The climate costs of war and militaries can no longer be ignored | Doug Weir

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More than 5% of global emissions are linked to conflict or militaries but countries continue to hide the true scale

Emissions from Israel’s war in Gaza have ‘immense’ effect on climate catastrophe

In early 2022, journalists began to ask us how Russia’s full-scale invasion of Ukraine was affecting the climate crisis. While we could point to landscape fires, burning oil refineries and the thirst of diesel-hungry military vehicles, the emissions data they sought just wasn’t available. When it came to the reverberating consequences of Russia’s manipulation of Europe’s fossil fuel insecurity, or to the weakening of the international cooperation necessary for coordinated global climate action, our guesses were no better than theirs.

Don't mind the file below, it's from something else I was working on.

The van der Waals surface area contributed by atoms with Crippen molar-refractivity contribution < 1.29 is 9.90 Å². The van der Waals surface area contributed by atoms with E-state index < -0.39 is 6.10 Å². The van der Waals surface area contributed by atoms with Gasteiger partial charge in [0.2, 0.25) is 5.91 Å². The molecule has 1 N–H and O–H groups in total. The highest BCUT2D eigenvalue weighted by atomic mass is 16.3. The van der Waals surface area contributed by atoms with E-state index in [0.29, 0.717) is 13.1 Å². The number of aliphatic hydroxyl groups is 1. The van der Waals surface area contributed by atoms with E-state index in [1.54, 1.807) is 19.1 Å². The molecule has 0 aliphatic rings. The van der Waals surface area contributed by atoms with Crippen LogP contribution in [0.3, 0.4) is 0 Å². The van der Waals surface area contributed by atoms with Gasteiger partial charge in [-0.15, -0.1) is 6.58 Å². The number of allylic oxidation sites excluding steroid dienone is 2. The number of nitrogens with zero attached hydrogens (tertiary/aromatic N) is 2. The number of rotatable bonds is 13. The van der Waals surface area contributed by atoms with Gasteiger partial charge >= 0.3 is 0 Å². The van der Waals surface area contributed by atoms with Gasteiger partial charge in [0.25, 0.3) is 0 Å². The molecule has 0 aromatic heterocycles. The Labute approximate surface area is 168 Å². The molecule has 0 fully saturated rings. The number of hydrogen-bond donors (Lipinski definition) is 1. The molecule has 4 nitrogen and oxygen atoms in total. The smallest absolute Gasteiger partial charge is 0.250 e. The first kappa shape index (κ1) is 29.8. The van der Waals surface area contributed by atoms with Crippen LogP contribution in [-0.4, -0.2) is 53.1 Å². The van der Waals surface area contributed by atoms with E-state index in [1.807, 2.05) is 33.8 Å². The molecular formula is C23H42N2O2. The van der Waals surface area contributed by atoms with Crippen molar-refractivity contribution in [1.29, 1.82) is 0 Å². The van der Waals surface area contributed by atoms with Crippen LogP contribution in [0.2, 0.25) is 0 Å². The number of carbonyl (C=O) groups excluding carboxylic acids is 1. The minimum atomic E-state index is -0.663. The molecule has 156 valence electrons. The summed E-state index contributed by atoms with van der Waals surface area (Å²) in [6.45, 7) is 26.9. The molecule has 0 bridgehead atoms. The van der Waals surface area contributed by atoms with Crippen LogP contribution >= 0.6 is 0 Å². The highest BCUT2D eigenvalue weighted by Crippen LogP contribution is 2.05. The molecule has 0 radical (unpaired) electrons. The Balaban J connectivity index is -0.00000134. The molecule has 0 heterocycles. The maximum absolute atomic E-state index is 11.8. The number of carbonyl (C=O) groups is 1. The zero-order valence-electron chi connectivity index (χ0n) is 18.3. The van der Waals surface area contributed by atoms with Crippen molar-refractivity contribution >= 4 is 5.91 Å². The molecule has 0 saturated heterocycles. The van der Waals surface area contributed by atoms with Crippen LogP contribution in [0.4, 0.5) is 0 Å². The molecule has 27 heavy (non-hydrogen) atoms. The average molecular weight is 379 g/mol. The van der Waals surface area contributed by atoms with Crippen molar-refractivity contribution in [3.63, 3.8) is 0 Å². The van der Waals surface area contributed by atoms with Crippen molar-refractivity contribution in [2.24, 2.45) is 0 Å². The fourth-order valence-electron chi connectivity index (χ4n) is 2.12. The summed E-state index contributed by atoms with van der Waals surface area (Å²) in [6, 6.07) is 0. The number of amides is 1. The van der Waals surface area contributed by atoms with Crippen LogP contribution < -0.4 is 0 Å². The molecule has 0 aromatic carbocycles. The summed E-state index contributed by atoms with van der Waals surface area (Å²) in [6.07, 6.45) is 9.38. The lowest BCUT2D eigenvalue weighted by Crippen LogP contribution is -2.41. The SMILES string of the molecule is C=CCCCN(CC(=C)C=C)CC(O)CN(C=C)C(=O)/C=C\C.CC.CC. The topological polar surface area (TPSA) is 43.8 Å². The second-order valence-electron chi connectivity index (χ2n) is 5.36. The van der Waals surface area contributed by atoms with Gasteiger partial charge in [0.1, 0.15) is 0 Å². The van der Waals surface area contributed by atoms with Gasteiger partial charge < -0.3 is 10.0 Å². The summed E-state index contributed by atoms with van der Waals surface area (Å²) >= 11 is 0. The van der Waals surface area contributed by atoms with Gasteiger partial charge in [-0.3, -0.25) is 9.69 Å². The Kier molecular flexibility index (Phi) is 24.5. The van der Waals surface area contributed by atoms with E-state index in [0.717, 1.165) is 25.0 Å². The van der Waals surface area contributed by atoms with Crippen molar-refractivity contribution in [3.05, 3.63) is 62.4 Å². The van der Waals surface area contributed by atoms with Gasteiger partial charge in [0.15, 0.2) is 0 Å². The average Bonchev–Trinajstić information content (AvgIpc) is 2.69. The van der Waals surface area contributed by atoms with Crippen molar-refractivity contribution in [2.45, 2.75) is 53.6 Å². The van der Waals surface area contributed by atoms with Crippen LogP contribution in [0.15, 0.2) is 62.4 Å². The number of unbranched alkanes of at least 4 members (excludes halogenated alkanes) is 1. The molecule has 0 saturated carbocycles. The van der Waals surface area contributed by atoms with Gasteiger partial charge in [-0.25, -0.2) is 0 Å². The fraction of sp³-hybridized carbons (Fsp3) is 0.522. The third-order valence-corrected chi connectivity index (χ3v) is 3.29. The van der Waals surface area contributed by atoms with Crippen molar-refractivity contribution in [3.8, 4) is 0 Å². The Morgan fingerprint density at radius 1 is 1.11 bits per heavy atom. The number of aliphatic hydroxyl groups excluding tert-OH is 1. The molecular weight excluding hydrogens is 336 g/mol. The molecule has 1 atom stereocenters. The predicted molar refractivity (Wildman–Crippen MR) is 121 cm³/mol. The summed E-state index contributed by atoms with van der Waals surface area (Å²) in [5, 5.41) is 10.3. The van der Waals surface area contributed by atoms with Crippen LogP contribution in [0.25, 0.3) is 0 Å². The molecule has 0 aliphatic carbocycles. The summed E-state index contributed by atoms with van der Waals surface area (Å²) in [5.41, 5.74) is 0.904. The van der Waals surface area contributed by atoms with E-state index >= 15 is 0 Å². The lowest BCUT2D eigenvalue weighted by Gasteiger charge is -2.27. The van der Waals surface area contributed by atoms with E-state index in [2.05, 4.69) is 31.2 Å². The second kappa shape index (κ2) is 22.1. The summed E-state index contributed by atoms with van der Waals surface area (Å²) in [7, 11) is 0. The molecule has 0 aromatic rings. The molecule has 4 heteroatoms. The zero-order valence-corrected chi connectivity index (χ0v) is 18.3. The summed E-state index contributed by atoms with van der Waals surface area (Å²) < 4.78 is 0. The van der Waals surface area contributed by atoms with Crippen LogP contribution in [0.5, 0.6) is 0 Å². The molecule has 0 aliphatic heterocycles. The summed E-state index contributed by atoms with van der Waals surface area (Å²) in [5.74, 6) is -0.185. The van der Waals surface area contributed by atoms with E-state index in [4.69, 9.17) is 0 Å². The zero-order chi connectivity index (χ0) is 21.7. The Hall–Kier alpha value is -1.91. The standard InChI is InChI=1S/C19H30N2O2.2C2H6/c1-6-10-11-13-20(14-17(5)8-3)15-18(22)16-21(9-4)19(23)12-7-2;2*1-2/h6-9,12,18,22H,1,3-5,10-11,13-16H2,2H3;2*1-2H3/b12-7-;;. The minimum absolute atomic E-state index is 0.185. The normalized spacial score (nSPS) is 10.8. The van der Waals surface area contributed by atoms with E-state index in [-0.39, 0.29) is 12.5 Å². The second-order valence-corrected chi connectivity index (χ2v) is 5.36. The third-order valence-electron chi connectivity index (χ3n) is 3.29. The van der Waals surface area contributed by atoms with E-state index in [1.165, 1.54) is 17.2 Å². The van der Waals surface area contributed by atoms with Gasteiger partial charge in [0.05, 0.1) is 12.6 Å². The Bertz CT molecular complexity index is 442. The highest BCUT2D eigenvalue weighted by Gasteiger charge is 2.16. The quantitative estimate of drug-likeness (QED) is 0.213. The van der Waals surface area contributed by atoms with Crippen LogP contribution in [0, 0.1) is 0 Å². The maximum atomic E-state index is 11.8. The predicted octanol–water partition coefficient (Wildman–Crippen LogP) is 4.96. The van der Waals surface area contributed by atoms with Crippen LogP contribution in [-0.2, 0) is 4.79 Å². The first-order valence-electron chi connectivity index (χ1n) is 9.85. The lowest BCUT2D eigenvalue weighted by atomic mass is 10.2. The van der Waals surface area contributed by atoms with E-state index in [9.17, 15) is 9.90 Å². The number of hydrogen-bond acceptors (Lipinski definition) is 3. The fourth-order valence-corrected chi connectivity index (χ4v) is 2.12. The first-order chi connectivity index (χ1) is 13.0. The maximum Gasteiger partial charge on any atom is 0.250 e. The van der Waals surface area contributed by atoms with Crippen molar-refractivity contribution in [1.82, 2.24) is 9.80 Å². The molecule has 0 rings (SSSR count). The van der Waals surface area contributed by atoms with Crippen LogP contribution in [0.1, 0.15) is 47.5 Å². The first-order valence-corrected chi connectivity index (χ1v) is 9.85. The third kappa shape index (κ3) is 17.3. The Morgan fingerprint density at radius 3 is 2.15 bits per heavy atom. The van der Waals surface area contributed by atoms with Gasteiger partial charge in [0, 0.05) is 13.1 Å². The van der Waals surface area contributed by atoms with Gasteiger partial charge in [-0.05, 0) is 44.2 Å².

Two decades of international analysis and debate over the relationship between climate change and security has focused on how our rapidly destabilising climate could undermine the security of states. But it has largely ignored how national security choices, such as military spending or warfighting, can have an impact on the climate, and so undermine our collective security.

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